BIG SUR The weather-beaten sign out front proclaims "The Henry Miller Memorial Library Where Nothing Happens."
As if it's trying to scare off the unaware, ward off the unenlightened. As if some tourist cop were motioning for gawkers to move along, folks, nothing to see here but the mad scrawls of a balding, priapic novelist better known for being banned than read.
Don't let the sign fool you. Everything is happening inside the gates of this museum and art space amid the redwoods along Highway 1. Pop culture and counter-cultural and everything between from a more repressed era of American life can be exhumed and examined in corners and alcoves, down on the baseboards and dangling from the ceiling.
"I've been coming here for many, many years," said Gary Merrill of Santa Cruz. "It's a stop we make every time we come to Big Sur. It's fascinating and a little strange. It's on the edge of ordinary life. It's on the edge of the continent. And, as you know, Henry was on the edge of society."
The thing is, many don't know. In his lifetime (1891- 1980), Miller was at once the talk of literary Paris and something of a pariah in his homeland. He wrote frankly about sex and was dubbed by many as sexist. He mixed surrealism, mysticism and stark social commentary in a fictional stew that engrossed or enraged readers in equal measure.
That's if you had heard of him at all.
Please note, this is not the dude who wrote "Death of a Salesman." None of Henry's work is taught in high school. It was branded pornography until the 1960s.
"Most of the people just randomly walk in; they have no idea who Henry Miller was," said Mike Scutari, one of the caretakers for the nonprofit. "They just want to use the bathroom. Seriously, every day, I get 10 people asking, 'What is this place?' There's a lot of confusion with Arthur Miller.
"But we do get hard-core disciples, most foreign. He's a lot better known in Europe. Here, he's been under the radar his whole career."
A better question might be, why did the cosmopolitan, globetrotting Miller hole up in Big Sur from 1944 to 1962, seemingly the prime of his writing career?
One answer is that he wanted a peaceful place to write. (The library, by the way, is not Miller's former residence; that's four miles south on a ridge. This is the former home of Miller's best friend, Emil White, who vowed to memorialize the writer.) But his retreat quickly turned into a hotbed for artistes both local and foreign.
On display at the library is a hand-scrawled note Miller penned titled "Notice to Visitors." He hung it on his front door:
"The undersigned wishes to inform all and sundry that he has long since left the Abode of Peace, that he no longer has any comfort or inspiration to offer, and that even the migratory birds avoid this spot. Prayers are offered up daily without charge. The garden has been transformed into an open air Vespasienne. When you come please be so kind as to check your neuroses and psychoses at the gate."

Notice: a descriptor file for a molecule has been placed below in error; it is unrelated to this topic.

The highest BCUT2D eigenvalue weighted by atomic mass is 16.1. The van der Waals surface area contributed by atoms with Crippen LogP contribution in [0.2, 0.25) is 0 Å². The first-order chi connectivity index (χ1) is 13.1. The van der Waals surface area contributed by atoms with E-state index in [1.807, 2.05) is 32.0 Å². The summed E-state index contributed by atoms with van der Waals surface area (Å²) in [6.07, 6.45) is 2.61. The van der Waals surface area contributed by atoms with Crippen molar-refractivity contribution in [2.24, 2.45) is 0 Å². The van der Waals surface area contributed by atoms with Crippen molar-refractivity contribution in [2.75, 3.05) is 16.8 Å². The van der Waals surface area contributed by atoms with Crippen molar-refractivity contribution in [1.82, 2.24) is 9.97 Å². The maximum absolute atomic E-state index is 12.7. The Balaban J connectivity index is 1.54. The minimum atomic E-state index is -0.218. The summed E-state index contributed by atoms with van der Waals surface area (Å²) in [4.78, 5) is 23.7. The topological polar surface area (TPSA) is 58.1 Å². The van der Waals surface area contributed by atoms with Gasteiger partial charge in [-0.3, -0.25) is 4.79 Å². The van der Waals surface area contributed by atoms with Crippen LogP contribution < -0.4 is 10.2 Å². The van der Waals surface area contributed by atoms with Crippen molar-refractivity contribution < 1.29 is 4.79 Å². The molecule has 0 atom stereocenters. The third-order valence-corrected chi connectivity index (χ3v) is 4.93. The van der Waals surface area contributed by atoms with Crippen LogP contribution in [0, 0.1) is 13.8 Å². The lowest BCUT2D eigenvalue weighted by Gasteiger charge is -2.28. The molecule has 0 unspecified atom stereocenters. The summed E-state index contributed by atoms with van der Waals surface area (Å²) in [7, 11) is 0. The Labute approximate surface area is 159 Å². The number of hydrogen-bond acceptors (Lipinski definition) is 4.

A leftist libertine with an irascible sense of humor, Miller went about his writing and painting in Big Sur not giving a fig about public opinion, which made him beloved among outsiders and hipsters of the day. The fact that people had to smuggle in his seminal novel, "Tropic of Cancer," before it was finally published here with great controversy in 1961, only burnished his back-alley street cred.
Given such a colorful character straddling fame and infamy, you would not expect a Henry Miller "library" to be dull. And it's not. The place is hopping, with rock music blaring from speakers in the living room to provocative sculptures in the yard, to crumpled pages of old manuscripts and letters and even scrawled notes pinned to the walls.
Miller's books, once so salaciously hush-hush, now dangle from strings attached to the ceiling, like forbidden fruit aching to be plucked. His poor penmanship is on display with reproductions of notes such as the pithy "Beatniks, Beatles and Hippies, I don't like any of them."
Add to Miller's ephemera the eclectic work of local artists, and you get a mind-bending trip amid Big Sur's postcard-perfect views.
There are no tours or docents or any logical floor plan for the library. The curators make it seem like the stuff just accumulated over the years. Foreign currency serves as curtains, and provocative art objects, such as a woven-wood Jesus being crucified on a cross made of 1990s-era computer monitors, seem something Miller might've painted had he lived in the cyber age.
Book nerds will marvel at the original manuscript from Miller's novel "Nexus," laminated to preserve the brittle paper. They also can purchase nearly all of Miller's books no brown-paper covering required in our enlightened era as well as novels by more modern writers with excellent literary chops.
This may be the most exclusive quasi-bookstore in the nation. No "popular best-sellers" on display, just writers in the "spirit" of Miller: David Foster Wallace, Dave Eggers, Cormac McCarthy, Ken Kesey, Franz Kafka, Jack Kerouac, Hunter S. Thompson .
Musicians such as Patti Smith and Dan Bern have performed benefit concerts on the lawn, the latter singing about what would've happened to Marilyn Monroe if she had married Henry, not Arthur.
Actually, if Marilyn had married Henry, this funky little abode off the highway probably would be overrun with Monroe-obsessives seeking psychic communion with the bombshell.
Better that this gem remain small and cozy, a literary retreat on a fog- enshrouded highway.
THE HENRY MILLER MEMORIAL LIBRARY
48603 Highway One, Big Sur
(831) 667-2574; www.henrymiller.org
Hours: 11 a.m. - 6 p.m., Wednesday through Monday. (Closed Tuesdays)